History remains, nevertheless. Stronglight model 49 and 49D cranksets are the most venerable cranksets ever produced. By 1957, they had already propelled bicycles ridden by 19 world champions in Road, Sprint and Pursuit disciplines. They were also used by the winners of every major cycling event at the time: Tour de France, Hour Record, Olympic Games, Paris 6 Day, Bordeaux Paris, Tour of Belgium, Fleche-Wallonne, Liege-Bastogne-Liege, Paris-Nice, not to mention their prominence at the Belgium, French and Swiss Championships. Stronglight 49 and 49D cranksets really are the stuff of legend.
HubJub, a British shop emphasizing fixed-gear bikes, remarks of Stronglight that its “classic 49D still has staunch adherents among cycletourists — an amazing record for a crankset introduced in 1949.” They also opine that some current Stronglight cranks are actually manufactured by Sugino! (This would be seen as outright heretical to some, but imminently practical to others).
I contacted Stronglight regarding this rumor, and they answered that, indeed, the crankarms on one of their models is made from blanks bought from Sugino, but which they finish “properly,” and with which they only use Stronglight chainrings. Good thing, too.
Stronglight produces among the most durable and varied chainrings available. They are especially popular among riders in disciplines like BMX, time trialing and track riding. They come in a rainbow of colors that can make any bike look slick and they seem to last longer than other chainrings on the market. Plenty of original mid-century Stronglight cranks still have their original chainrings on them.
Stronglight is also known for their quality headsets, especially their P3, V4 Competition and S5 Super Competition hardened steel models. Since at least 1949, Stronglight has also pioneered the use of needle bearings in headsets, including the “X-type” headsets, in which barrel/roller/needle bearings are aligned back-to-back (symmetrically), providing a little more spacing between individual bearings and improving the stability of the steerer tube in doing so.
So what is Stronglight up to today, in the early years of the new millennium?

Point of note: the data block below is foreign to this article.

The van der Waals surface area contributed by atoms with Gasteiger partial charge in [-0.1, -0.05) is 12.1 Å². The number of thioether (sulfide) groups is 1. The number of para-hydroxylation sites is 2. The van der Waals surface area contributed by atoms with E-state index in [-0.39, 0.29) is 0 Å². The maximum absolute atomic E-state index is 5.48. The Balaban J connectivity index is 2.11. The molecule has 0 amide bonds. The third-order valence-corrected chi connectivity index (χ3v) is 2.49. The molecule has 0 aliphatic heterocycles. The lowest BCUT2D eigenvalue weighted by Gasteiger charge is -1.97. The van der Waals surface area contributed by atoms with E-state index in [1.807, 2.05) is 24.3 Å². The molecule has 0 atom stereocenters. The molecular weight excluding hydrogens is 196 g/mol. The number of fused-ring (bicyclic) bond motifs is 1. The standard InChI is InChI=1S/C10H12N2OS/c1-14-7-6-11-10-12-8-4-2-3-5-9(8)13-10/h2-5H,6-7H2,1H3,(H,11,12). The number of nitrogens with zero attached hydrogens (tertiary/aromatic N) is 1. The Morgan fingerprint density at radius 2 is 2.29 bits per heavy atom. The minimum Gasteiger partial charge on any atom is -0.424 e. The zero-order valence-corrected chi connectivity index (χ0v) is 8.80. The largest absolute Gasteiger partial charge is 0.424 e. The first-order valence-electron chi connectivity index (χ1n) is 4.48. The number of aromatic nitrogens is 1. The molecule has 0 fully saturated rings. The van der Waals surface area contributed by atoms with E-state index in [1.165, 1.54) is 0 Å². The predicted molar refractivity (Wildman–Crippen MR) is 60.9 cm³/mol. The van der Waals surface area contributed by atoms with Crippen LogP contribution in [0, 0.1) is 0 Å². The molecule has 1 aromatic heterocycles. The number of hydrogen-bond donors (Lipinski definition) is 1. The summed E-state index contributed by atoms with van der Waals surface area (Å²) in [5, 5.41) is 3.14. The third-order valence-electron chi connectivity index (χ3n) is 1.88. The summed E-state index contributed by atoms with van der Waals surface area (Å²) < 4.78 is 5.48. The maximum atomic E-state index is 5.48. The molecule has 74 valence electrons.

Despite their all-too-recent difficulties, the company is going strong again, with 55 employees, a valuation of some 6 million euro, and roughly 80% of its production sold in export markets. In 2000, the company joined with another great French cycling company, Zefal, while still keeping its distinct identity and organization intact. Stronglight did manage to carefully exploit the financial resources of its new “uncle” by upgrading machinery and extending its reach into new markets where Zefal already had a meaningful presence.
Indeed, the new machinery — laser-cutting devices, CNC mills, high-tech lathes and other CAD-driven tools – – underscores Stronglight’s insistence on remaining a forward-looking company, ready to not only respond but to initiate change in the bicycle component industry. With their capacity to work metal from start to finish and more recent experience in applying computer-modeled design paradigms (after a similarly heavy investment in software) to componentry manufacturing, Stronglight remains a fully integrated studio/factory — an “atelier” in both the oldest and newest senses of the word.
So what do they offer today? I will venture a list, knowing they might revise the lineup tomorrow, and skipping over their more mundane (but still visually elegant) lines designed for “city bikes” in favor of the whiz-bang stuff we all dote on:
- Both square-taper and splined bottom brackets, some in titanium
- Full-carbon cranksets (except for the spindle, of course) — one weighs less than a pound, with chainrings
- Aerodynamic cranks for time-trialers (which look rather like giant carbon-fiber commas with chainrings peeking shyly out from behind)
- Ceramic and teflon-coated chainrings for those with a morbid fear of friction!
- Special time-trial chainrings (up to 55 teeth)
- Numerous variations of threaded and threadless headsets, with those famous needle bearings
- A “triplizer” to let you add a granny to your double
- Cool science-fiction product names such as Pulsion, Vulcan, Isis
- Drive Twister Inox, Magma, Oxale, and Oxity (though, to be fair, there are some more awkward monikers such as Mygal, Strongy and Raz!)
And despite Stronglight’s love of racing (and commitment to it: they sponsor a team), their obvious infatuation with and mastery of high-tech, and their aggressive promotion of their products to Tour de France racers, Stronglight remains grounded enough to include a link to the little village of St.-Etienne on their website, the birthplace they have never left.
Eyes on the future, feet on the ground: Stronglight endures as a good and necessary citizen of the original bicycle nation. Vive le vélo! Vive Stronglight!